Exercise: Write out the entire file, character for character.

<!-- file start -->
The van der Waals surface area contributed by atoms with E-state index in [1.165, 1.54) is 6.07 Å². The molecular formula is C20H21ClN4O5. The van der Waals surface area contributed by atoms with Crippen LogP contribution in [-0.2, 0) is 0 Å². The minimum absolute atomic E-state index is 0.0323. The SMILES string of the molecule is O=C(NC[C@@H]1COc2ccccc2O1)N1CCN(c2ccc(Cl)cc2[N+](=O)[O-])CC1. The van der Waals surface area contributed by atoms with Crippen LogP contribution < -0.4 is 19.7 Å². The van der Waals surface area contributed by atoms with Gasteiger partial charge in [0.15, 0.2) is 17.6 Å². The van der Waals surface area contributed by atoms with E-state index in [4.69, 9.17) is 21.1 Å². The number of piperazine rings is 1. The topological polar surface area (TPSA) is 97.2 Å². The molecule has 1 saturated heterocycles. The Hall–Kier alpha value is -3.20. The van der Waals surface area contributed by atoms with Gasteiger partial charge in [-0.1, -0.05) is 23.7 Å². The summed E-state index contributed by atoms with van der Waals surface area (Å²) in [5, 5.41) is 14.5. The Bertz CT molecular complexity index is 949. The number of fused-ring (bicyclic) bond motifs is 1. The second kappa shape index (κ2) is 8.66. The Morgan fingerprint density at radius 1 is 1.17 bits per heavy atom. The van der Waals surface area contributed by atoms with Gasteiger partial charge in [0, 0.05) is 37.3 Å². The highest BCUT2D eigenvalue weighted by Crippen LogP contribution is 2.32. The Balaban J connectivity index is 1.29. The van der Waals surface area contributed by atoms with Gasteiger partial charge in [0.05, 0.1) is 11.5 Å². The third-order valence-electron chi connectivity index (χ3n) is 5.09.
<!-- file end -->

The van der Waals surface area contributed by atoms with E-state index in [1.165, 1.54) is 6.07 Å². The molecular formula is C20H21ClN4O5. The van der Waals surface area contributed by atoms with Crippen LogP contribution in [-0.2, 0) is 0 Å². The minimum absolute atomic E-state index is 0.0323. The SMILES string of the molecule is O=C(NC[C@@H]1COc2ccccc2O1)N1CCN(c2ccc(Cl)cc2[N+](=O)[O-])CC1. The van der Waals surface area contributed by atoms with Crippen LogP contribution < -0.4 is 19.7 Å². The van der Waals surface area contributed by atoms with Gasteiger partial charge in [0.15, 0.2) is 17.6 Å². The van der Waals surface area contributed by atoms with E-state index in [4.69, 9.17) is 21.1 Å². The number of piperazine rings is 1. The topological polar surface area (TPSA) is 97.2 Å². The molecule has 1 saturated heterocycles. The Hall–Kier alpha value is -3.20. The van der Waals surface area contributed by atoms with Gasteiger partial charge in [-0.1, -0.05) is 23.7 Å². The summed E-state index contributed by atoms with van der Waals surface area (Å²) in [5, 5.41) is 14.5. The Bertz CT molecular complexity index is 949. The number of fused-ring (bicyclic) bond motifs is 1. The second kappa shape index (κ2) is 8.66. The Morgan fingerprint density at radius 1 is 1.17 bits per heavy atom. The van der Waals surface area contributed by atoms with Gasteiger partial charge in [0, 0.05) is 37.3 Å². The highest BCUT2D eigenvalue weighted by Crippen LogP contribution is 2.32. The Balaban J connectivity index is 1.29. The van der Waals surface area contributed by atoms with Gasteiger partial charge in [0.05, 0.1) is 11.5 Å². The third-order valence-electron chi connectivity index (χ3n) is 5.09.